Church waves the 'say no to sex before marriage' banner so much, that in my mind, pre-marital sex was the glaring challenge to overcome – and if I managed said challenge, God would look down on me at the altar on my wedding day and say, well done good sex-avoiding daughter, I am most pleased with your lack of succumbing to earthly desires.
What I now realise is that God would probably have whacked me round the head saying, how did you purposefully grow emotionally and together, before he put a ring on it, girlfriend?
And as a friend so kindly shared with me (passed onto her from an American Pastor), 27 quickly becomes 37 in the whole dating game. Well I'm already well on my way to being seriously past it the primo age and I clearly haven't got too much time to sort myself out.
So here's the story. As a nearly-31-year-old, my idea of compromising in the dating game was going to his local pub for a drink rather than mine – or letting him wear those weird shoes he loves. I (possibly or probably?) sound like an idiot with a long-suffering boyfriend, but I have a feeling I represent many slightly older modern working girls who have focused on career, travel and life rather than waiting to find 'the one' (and who have boyfriends who fit in with their lives).
Sharing the same bed, sleeping together, and a 5-year-movie-type-engagement – these non-chrizzo pre-marital activities can help a couple grow closer together. However for a Christian couple, the old enforced chastity belt doesn't exactly bring intimacy in a serious relationship without some delving into character and emotions.
The Plain Reality
Without the sex, the relationship is exposed for what it is. Which means that unless you are pre-occupied with the Christian type of sex – i.e. the activity of not doing it – you get a chance to build incredible strong foundations for a great marriage (if you sign up for those hard times).
And so the light bulb pings; just resisting his advances for a church altar high-five moment with God might not prepare you for a married life. What I'm realising is that a dating relationship needs to transition into something more committed before it becomes marriage, with the two people building strong foundations for a future.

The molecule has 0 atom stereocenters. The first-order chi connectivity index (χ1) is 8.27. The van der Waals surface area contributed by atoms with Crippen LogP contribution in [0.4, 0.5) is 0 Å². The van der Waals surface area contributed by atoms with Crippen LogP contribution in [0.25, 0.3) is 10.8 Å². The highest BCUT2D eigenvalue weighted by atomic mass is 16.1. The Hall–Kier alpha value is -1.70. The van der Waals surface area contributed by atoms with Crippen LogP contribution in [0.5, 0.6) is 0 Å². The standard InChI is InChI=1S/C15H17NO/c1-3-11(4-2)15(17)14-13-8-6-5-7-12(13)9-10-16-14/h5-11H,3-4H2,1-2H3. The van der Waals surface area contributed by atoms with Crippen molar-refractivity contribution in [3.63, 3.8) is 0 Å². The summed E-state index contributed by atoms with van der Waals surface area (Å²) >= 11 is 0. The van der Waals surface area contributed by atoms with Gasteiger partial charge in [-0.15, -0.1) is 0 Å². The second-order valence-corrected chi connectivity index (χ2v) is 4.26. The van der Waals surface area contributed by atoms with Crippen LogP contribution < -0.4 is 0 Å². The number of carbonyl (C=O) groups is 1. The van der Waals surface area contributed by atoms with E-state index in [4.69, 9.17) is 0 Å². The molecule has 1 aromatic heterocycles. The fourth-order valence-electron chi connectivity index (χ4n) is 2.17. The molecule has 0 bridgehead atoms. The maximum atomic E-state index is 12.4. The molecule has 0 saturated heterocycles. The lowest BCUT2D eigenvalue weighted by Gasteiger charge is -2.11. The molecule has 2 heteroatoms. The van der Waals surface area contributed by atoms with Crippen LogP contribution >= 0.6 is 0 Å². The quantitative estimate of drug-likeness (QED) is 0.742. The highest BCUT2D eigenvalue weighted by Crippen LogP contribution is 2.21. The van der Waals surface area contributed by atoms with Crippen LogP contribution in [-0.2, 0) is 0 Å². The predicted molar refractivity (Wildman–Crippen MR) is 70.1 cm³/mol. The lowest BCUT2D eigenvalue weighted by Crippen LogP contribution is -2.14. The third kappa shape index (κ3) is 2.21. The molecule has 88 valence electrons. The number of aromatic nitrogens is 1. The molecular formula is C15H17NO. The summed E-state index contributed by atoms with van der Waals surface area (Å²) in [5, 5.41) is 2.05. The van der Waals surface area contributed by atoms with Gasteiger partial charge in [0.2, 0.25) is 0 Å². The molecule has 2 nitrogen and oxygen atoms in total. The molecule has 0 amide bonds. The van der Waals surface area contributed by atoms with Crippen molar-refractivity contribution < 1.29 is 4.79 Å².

I'd been expecting that moving from dating to engagement (or marriage) to be comparable to a 0-60 Ferrari acceleration. But I've been hit with the realisation like a cold wet fish round the face, that doing 0-60 in a Cadillac Seville (i.e. slowly but consistently) might be more preferable. So I can't just do my breezy 6 nights a week social butterfly time with a throwaway night for future husband or seriously dating-boyfriend AND expect that the space for marriage is going to be an easy-yellow brick road to follow, and with a click of a red high heel, I'll be right and ready for that church aisle.
Now I'm not one to dream about my future in terms of partnership. I haven't already decided my future children's names or been saving wedding photos and hair dos on Pinterest. But I do want to be prepared for hitting the ultimate commitment before I get to say 'I do'.
And while that involves wiping out some of my commitments, it also means communicating well. I don't mean agreeing on everything – or always having to contradict each other's different opinions. Forging paths together, taking time to confront issues and not being afraid to tackle conflict, which God uses to shape us in relationships and for the ultimate relationship with him.
And so perhaps attending the pre-marriage course when we have a nice shiny ring on the finger is a little too late? By then we've already formed a precedent on how the balance will work with the two of us.
It may be too early to join his church after the first date or cross out every social engagement to snuggle up in front of a movie together after a month. Yet consistently dealing with discussions from the outset and being prepared to make compromise are essential. This will help to avoid 'the clash' – because there will be one at some point – whether it's pre-engagement, engagement, or a few years into marriage.
And I'd make a call – for couples in churches to model good relationships a little more transparently. And that means not just displaying how love is done – but the importance of how to handle conflict. It doesn't mean publicly airing dirty laundry but demonstrating that conflict is normal, right and can be done in a loving way that honours the other person.
Many young couples starting out choose to shy away from confrontation (often their eye is so focused on the shotgun bedroom prize) as they smugly share with others that they've never had an argument. As a friend of mine puts it – 'alarm bells go off!' With practice right from the start, a small disagreement shouldn't put any relationship on ice as preparation has been made for conflict. Instead, we need to learn how to grow in the challenges we have with one another to go deeper with each other and with God.
I might not be quite ready for the big 'M' word, but I know that by preparing my lifestyle and my character for it, hopefully means that it won't be such a huge shock when I do say 'I do.'
Originally from The Lake District in the UK, Amanda works in Publishing in Auckland and is passionate about seeing Christians bring salt and light into the media, arts and creative industries. She is also working on fighting her FOMO and doing less.
Amanda Robinson's previous articles may be viewed at www.pressserviceinternational.org/amanda-robinson.html